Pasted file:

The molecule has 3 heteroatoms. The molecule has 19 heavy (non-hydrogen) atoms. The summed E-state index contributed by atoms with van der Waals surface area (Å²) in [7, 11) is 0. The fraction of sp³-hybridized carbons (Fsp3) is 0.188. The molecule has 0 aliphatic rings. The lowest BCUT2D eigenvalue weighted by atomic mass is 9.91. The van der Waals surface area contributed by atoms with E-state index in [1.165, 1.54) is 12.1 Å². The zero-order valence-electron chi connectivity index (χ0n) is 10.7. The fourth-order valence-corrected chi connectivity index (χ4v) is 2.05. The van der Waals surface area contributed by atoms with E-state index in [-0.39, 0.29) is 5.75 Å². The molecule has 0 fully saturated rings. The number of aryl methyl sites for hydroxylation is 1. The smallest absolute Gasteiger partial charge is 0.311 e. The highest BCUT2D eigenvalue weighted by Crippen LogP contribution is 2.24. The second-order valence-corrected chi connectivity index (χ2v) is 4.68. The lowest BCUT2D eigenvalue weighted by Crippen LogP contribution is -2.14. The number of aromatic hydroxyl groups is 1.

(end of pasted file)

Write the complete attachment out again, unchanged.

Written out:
The molecule has 3 heteroatoms. The molecule has 19 heavy (non-hydrogen) atoms. The summed E-state index contributed by atoms with van der Waals surface area (Å²) in [7, 11) is 0. The fraction of sp³-hybridized carbons (Fsp3) is 0.188. The molecule has 0 aliphatic rings. The lowest BCUT2D eigenvalue weighted by atomic mass is 9.91. The van der Waals surface area contributed by atoms with E-state index in [1.165, 1.54) is 12.1 Å². The zero-order valence-electron chi connectivity index (χ0n) is 10.7. The fourth-order valence-corrected chi connectivity index (χ4v) is 2.05. The van der Waals surface area contributed by atoms with E-state index in [-0.39, 0.29) is 5.75 Å². The molecule has 0 fully saturated rings. The number of aryl methyl sites for hydroxylation is 1. The smallest absolute Gasteiger partial charge is 0.311 e. The highest BCUT2D eigenvalue weighted by Crippen LogP contribution is 2.24. The second-order valence-corrected chi connectivity index (χ2v) is 4.68. The lowest BCUT2D eigenvalue weighted by Crippen LogP contribution is -2.14. The number of aromatic hydroxyl groups is 1.